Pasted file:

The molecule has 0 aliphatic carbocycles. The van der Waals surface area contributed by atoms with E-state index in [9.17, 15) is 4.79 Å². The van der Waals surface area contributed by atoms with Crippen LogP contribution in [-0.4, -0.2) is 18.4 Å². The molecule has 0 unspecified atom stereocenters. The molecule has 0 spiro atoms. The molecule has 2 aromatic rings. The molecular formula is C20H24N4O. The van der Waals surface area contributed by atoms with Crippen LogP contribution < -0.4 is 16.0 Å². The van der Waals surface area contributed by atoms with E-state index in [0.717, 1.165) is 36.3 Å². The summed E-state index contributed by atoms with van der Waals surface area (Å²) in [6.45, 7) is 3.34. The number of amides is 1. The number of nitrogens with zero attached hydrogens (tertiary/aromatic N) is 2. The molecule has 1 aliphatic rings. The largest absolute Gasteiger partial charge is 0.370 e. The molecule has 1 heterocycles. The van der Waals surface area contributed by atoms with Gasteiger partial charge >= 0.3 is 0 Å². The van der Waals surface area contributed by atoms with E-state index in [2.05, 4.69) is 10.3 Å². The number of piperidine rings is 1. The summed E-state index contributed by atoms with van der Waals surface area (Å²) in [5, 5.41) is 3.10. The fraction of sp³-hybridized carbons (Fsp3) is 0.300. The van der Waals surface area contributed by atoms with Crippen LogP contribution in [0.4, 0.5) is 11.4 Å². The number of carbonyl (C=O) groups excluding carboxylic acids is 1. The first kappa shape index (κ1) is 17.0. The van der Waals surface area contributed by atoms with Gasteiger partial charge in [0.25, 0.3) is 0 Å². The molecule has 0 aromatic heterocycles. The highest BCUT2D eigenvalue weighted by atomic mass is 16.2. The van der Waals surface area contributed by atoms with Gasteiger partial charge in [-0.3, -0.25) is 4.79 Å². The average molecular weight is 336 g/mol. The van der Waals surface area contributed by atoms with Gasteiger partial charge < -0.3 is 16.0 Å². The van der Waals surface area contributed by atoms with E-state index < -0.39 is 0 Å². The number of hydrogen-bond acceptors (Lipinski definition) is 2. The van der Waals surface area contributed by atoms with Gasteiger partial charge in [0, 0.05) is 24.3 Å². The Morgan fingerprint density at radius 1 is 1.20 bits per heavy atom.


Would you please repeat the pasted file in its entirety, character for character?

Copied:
The molecule has 0 aliphatic carbocycles. The van der Waals surface area contributed by atoms with E-state index in [9.17, 15) is 4.79 Å². The van der Waals surface area contributed by atoms with Crippen LogP contribution in [-0.4, -0.2) is 18.4 Å². The molecule has 0 unspecified atom stereocenters. The molecule has 0 spiro atoms. The molecule has 2 aromatic rings. The molecular formula is C20H24N4O. The van der Waals surface area contributed by atoms with Crippen LogP contribution < -0.4 is 16.0 Å². The van der Waals surface area contributed by atoms with E-state index in [0.717, 1.165) is 36.3 Å². The summed E-state index contributed by atoms with van der Waals surface area (Å²) in [6.45, 7) is 3.34. The number of amides is 1. The number of nitrogens with zero attached hydrogens (tertiary/aromatic N) is 2. The molecule has 1 aliphatic rings. The largest absolute Gasteiger partial charge is 0.370 e. The molecule has 1 heterocycles. The van der Waals surface area contributed by atoms with Gasteiger partial charge >= 0.3 is 0 Å². The van der Waals surface area contributed by atoms with E-state index in [2.05, 4.69) is 10.3 Å². The number of piperidine rings is 1. The summed E-state index contributed by atoms with van der Waals surface area (Å²) in [5, 5.41) is 3.10. The fraction of sp³-hybridized carbons (Fsp3) is 0.300. The van der Waals surface area contributed by atoms with Crippen LogP contribution in [0.4, 0.5) is 11.4 Å². The number of carbonyl (C=O) groups excluding carboxylic acids is 1. The first kappa shape index (κ1) is 17.0. The van der Waals surface area contributed by atoms with Gasteiger partial charge in [0.25, 0.3) is 0 Å². The molecule has 0 aromatic heterocycles. The highest BCUT2D eigenvalue weighted by atomic mass is 16.2. The van der Waals surface area contributed by atoms with Gasteiger partial charge in [-0.3, -0.25) is 4.79 Å². The average molecular weight is 336 g/mol. The van der Waals surface area contributed by atoms with Gasteiger partial charge < -0.3 is 16.0 Å². The van der Waals surface area contributed by atoms with E-state index < -0.39 is 0 Å². The number of hydrogen-bond acceptors (Lipinski definition) is 2. The van der Waals surface area contributed by atoms with Gasteiger partial charge in [0, 0.05) is 24.3 Å². The Morgan fingerprint density at radius 1 is 1.20 bits per heavy atom.